King Nevuchadnetzar and his troops came galloping towards Yerushalayim, which was surrounded by protective walls that now became its inhabitants’ death sentence.

The soldiers gathered around every inch of the outer walls, ready to pounce on any attempting escapee. The doomed Jewish nation, trapped in their own space with a limited stockpile of food and supplies, slowly starved and died horrible deaths.

The Lubavitcher Rebbe explains the significance of this: You cannot go up unless you start from below. Redemption must be preceded by galus. Therefore, Asarah B’Teves has a celebratory aspect. Being the commencement of challenging times means it is also the beginning of what will one day be the only road to our freedom.

  • • •

Other walls have also had the potential to bring about death.

My grandmother, in her young teens at the time of her death camp experience, was conveyed the devastating news of her brother’s murder by a fellow inmate. Then the news of her mother’s extermination was broken to her, slicing into her already unbearable reality.

The electrified fence began to take on an irresistible allure. With eyes blurred from tears, her mind was made up; she would cancel the generations that would have been later born through her. She made her way over to the fence to end it all.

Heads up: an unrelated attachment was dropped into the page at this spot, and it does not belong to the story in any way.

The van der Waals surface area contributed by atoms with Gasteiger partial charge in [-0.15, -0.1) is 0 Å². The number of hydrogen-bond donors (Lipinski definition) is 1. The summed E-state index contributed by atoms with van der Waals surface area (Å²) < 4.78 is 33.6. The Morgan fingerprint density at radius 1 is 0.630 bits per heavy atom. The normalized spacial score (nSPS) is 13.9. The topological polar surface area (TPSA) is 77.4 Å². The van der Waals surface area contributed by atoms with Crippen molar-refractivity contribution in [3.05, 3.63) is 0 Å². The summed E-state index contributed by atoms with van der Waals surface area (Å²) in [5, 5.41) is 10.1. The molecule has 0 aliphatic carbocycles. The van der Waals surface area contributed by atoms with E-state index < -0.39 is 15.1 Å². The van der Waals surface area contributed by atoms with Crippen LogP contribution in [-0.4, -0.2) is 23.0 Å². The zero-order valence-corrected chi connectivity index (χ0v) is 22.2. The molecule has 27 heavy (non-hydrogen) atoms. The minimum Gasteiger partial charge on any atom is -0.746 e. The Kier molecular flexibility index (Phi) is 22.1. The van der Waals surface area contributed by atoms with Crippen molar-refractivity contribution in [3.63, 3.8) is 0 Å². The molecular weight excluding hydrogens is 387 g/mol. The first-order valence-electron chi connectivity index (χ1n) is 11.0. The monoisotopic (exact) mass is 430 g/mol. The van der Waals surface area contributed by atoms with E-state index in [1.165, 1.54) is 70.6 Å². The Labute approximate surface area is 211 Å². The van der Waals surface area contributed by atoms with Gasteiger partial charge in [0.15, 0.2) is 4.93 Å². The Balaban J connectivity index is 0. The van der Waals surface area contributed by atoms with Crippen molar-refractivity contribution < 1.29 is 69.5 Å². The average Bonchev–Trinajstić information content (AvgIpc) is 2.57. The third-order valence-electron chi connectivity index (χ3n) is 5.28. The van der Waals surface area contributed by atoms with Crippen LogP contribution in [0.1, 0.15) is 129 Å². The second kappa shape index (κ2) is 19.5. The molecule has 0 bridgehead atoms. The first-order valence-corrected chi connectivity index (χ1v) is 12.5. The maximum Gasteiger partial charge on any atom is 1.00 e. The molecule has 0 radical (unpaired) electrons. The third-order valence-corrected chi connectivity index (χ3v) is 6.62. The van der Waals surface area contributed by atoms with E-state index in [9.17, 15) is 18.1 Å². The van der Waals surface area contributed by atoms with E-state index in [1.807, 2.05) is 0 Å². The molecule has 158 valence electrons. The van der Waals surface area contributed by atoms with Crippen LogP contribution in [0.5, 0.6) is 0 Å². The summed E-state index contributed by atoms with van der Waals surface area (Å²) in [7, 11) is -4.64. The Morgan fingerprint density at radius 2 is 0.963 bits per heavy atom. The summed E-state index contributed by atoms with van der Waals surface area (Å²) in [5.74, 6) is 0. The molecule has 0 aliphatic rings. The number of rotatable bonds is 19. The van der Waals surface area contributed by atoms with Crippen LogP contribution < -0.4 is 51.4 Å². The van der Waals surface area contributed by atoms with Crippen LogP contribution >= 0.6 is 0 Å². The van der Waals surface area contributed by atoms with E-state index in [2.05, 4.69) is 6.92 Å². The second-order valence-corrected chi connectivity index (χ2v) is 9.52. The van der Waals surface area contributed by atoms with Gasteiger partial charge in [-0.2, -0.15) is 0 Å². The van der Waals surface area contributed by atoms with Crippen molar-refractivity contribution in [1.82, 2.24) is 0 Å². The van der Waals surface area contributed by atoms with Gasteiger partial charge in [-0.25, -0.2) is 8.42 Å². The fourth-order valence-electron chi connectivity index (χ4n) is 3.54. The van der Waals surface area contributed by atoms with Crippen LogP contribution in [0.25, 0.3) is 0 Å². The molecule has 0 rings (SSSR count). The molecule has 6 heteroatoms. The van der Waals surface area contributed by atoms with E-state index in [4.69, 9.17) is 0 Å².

At that moment, out of the thousands of people wandering the camp, running up behind my young grandmother was her great-aunt.

Barely an inch away from self-inflicted death, she snatched her away, and they both fell backwards into a weakened heap. My grandmother was then awash in her great-aunt’s endeavor to convince her that life was still worth living. My life was saved that day, along with my grandmother and all of her many descendants.

My grandmother now relates her greatest revenge. It is not one of aggression, but one of her success and their failure. Her newborn descendant has bestowed upon her the title of great-great-grandmother.

  • • •

A wall is a powerful structure.